|The twelve meridians are named according to their corresponding organs, limb positions and yin and yang properties. They include three arm yin meridians (lung, pericardium, heart), three arm yang meridians (large intestine, triple burner, small intestine), three leg yang meridians (stomach, gall bladder, bladder), and three leg yin meridians (spleen, liver, kidney). The triple burner and the pericardium do not refer to anatomical structures. They are functional units in Traditional Chinese Medicine (TCM). It should also be noted, the organs mentioned here have a much broader meaning in TCM then what is typically thought of their functions in western medicine. Since the twelve meridians make up the majority of the Meridian System, they are known as the regular or principal channels. |
Distribution of the twelve meridians in the body
The twelve Meridians have lateral and symmetrical distribution on the head, face, trunk and limbs. The six yin meridians are distributed on the inner side of the limbs and on the chest and abdomen. The six yang Meridians are distributed on the outer side of the limbs and on the head, face and trunk.
As shown in the diagram, the order and arrangement of the three yang meridians for both arms and legs are as follows: a) Yang Ming (meaning sunlight yang) has an anterior position. b) Shao Yang (meaning lesser yang) has a middle position. c) Tai Yang (meaning greater yang) has a posterior position. The three names have described the variation of yang qi (pronounced chee). They can also be interpreted as describing the variation of sunlight received. Since most animals' backs receive the greatest amount of sunlight, the back or posterior region is usually named as the Tai Yang position. Similarly, the position of Shao Yang and Yang Ming are located at more anterior regions where less sunlight is received.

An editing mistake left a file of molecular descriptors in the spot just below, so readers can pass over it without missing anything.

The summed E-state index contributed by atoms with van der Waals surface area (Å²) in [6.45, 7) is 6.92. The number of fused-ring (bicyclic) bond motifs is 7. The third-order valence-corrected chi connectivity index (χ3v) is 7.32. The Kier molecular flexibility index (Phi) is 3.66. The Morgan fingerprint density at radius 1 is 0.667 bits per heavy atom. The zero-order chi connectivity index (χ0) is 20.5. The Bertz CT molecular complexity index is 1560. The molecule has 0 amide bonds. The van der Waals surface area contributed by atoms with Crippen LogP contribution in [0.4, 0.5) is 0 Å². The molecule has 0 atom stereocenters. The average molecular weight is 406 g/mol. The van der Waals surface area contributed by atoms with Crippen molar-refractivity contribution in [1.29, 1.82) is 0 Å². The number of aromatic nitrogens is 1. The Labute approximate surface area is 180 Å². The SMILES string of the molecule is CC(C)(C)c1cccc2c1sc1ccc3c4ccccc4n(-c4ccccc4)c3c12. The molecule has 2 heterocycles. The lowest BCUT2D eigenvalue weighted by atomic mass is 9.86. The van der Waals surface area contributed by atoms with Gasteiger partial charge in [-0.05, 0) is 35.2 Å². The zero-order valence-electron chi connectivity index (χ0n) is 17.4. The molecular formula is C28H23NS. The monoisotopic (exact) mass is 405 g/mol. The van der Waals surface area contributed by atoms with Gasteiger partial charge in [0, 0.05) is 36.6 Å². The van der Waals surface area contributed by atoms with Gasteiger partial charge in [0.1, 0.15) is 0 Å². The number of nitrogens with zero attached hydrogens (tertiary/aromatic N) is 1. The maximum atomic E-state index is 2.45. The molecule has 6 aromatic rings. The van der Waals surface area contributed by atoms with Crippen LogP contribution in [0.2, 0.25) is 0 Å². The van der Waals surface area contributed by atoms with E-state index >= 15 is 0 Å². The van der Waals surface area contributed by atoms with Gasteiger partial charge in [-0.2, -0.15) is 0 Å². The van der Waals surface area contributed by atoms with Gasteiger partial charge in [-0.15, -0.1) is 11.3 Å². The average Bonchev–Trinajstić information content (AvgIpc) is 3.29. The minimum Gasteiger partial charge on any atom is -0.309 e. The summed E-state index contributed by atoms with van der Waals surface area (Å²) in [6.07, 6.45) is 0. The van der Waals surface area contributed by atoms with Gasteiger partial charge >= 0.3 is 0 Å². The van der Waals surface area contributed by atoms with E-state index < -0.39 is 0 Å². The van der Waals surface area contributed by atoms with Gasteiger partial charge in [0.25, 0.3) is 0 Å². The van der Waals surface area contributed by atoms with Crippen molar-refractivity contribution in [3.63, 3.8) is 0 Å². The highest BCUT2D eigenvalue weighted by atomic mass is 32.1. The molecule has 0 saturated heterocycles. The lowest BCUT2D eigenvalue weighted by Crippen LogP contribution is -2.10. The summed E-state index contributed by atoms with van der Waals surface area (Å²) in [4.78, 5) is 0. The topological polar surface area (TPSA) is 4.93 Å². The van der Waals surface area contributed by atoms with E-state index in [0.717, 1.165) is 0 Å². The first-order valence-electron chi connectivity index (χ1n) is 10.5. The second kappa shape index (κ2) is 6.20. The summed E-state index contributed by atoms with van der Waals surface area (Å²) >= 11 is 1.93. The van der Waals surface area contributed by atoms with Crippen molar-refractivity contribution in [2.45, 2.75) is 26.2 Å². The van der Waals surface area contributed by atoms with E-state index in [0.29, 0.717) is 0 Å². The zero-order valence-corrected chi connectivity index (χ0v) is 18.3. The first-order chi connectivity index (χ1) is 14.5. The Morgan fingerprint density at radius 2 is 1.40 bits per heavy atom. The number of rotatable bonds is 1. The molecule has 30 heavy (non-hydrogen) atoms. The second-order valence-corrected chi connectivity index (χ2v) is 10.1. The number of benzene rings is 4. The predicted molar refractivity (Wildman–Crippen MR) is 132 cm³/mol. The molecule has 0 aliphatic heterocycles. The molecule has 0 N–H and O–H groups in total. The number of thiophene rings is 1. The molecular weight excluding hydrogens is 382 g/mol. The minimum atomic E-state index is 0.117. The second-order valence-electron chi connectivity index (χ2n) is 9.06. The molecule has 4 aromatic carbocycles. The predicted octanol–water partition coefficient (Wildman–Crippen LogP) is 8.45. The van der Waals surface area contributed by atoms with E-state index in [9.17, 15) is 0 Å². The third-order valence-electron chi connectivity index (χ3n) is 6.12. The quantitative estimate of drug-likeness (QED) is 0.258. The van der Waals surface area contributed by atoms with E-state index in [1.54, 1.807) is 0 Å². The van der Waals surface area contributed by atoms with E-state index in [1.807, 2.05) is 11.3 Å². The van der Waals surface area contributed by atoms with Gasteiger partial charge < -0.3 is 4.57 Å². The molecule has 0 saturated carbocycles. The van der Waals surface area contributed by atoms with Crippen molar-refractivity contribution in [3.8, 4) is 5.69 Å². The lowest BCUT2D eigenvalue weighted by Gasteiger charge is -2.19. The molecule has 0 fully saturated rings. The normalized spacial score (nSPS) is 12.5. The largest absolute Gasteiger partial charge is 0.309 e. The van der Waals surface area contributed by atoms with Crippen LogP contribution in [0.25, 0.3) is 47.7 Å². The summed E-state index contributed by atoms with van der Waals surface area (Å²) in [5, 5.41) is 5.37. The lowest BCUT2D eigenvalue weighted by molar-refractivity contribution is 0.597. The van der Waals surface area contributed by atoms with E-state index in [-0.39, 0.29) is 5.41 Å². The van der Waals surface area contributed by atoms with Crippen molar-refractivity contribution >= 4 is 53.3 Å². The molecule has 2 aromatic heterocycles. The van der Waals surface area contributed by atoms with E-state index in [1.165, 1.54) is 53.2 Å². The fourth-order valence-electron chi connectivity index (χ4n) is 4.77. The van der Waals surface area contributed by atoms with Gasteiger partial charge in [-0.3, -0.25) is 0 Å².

The order and arrangement of the three yin meridians are as follows: a) Tai Yin (meaning greater yin) has an anterior position. b) Jue Yin (meaning absolute yin) has a middle position. c) Shao Yin (meaning lesser yin) has a posterior position. Again, the three names have described the variation of yin Qi and the degree of darkness at that position. The following figure has illustrated the general distribution of Meridians on the limbs.
The twelve meridians follow specific time schedules and pathways. The Huang Di Nei Jing (The Yellow Emperor's Classic of Internal Medicine) says, " The three yins of the arm go from the organs to the hands. The three yangs of the arm go from the hands to the head. The three yangs of the legs go from the head to the feet. The three yins of the legs go from the feet to the abdomen." Qi is continuously circulating through the meridians in a daily cycle. At certain times, both qi and blood have maximum flow in particular meridians which are outlined below.
Meridian Flow Chart (The Daily Qi Current of the 12-hour Division)
As shown in the above chart, qi is more prevalent in different meridians at different times. For example, from 3am to 5am, meridian qi mainly flows through the Lung Meridian and enters the Large Intestine Meridian at 5am-7am, and then the Stomach Meridian from 7am-9am. In this way, the meridian cycle is continuous as the qi flows through the body.
Exterior-Interior relationship in the meridian
As mentioned before, meridians are classified into yin meridians and yang meridians according to the yin or yang organs with which they are connected. TCM believes the interior belongs to yin and the exterior belongs to yang. Hence, yin organs are thought to have more internal functions and are called interior organs. The yang organs, on the other hand, are believed to have more external functions and are considered exterior organs. TCM analyzes the physiological function of the body based on the harmonious relationships between yin and yang organs. From these relationships, the interior and exterior relationship theory was developed.